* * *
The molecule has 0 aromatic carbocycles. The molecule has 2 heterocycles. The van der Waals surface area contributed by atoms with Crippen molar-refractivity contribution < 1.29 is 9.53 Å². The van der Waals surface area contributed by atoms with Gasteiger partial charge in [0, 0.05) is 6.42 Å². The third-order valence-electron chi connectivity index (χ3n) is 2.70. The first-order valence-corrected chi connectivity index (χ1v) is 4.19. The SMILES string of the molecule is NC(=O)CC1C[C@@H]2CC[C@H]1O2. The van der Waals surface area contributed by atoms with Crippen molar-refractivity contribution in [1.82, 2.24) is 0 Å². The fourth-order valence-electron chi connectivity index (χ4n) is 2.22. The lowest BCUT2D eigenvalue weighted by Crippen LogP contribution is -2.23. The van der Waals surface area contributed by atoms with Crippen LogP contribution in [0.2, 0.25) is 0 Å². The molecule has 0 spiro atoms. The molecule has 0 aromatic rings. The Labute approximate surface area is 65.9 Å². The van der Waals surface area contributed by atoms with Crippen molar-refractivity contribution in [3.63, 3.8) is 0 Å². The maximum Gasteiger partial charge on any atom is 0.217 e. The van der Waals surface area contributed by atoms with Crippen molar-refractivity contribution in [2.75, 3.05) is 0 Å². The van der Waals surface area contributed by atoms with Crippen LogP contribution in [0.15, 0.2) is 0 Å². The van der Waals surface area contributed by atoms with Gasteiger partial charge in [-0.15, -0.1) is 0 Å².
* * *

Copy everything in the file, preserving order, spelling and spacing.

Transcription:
The molecule has 0 aromatic carbocycles. The molecule has 2 heterocycles. The van der Waals surface area contributed by atoms with Crippen molar-refractivity contribution < 1.29 is 9.53 Å². The van der Waals surface area contributed by atoms with Gasteiger partial charge in [0, 0.05) is 6.42 Å². The third-order valence-electron chi connectivity index (χ3n) is 2.70. The first-order valence-corrected chi connectivity index (χ1v) is 4.19. The SMILES string of the molecule is NC(=O)CC1C[C@@H]2CC[C@H]1O2. The van der Waals surface area contributed by atoms with Crippen molar-refractivity contribution in [1.82, 2.24) is 0 Å². The fourth-order valence-electron chi connectivity index (χ4n) is 2.22. The lowest BCUT2D eigenvalue weighted by Crippen LogP contribution is -2.23. The van der Waals surface area contributed by atoms with Crippen LogP contribution in [0.2, 0.25) is 0 Å². The molecule has 0 spiro atoms. The molecule has 0 aromatic rings. The Labute approximate surface area is 65.9 Å². The van der Waals surface area contributed by atoms with Crippen molar-refractivity contribution in [3.63, 3.8) is 0 Å². The maximum Gasteiger partial charge on any atom is 0.217 e. The van der Waals surface area contributed by atoms with Crippen molar-refractivity contribution in [2.75, 3.05) is 0 Å². The van der Waals surface area contributed by atoms with Crippen LogP contribution in [0.15, 0.2) is 0 Å². The van der Waals surface area contributed by atoms with Gasteiger partial charge in [-0.15, -0.1) is 0 Å².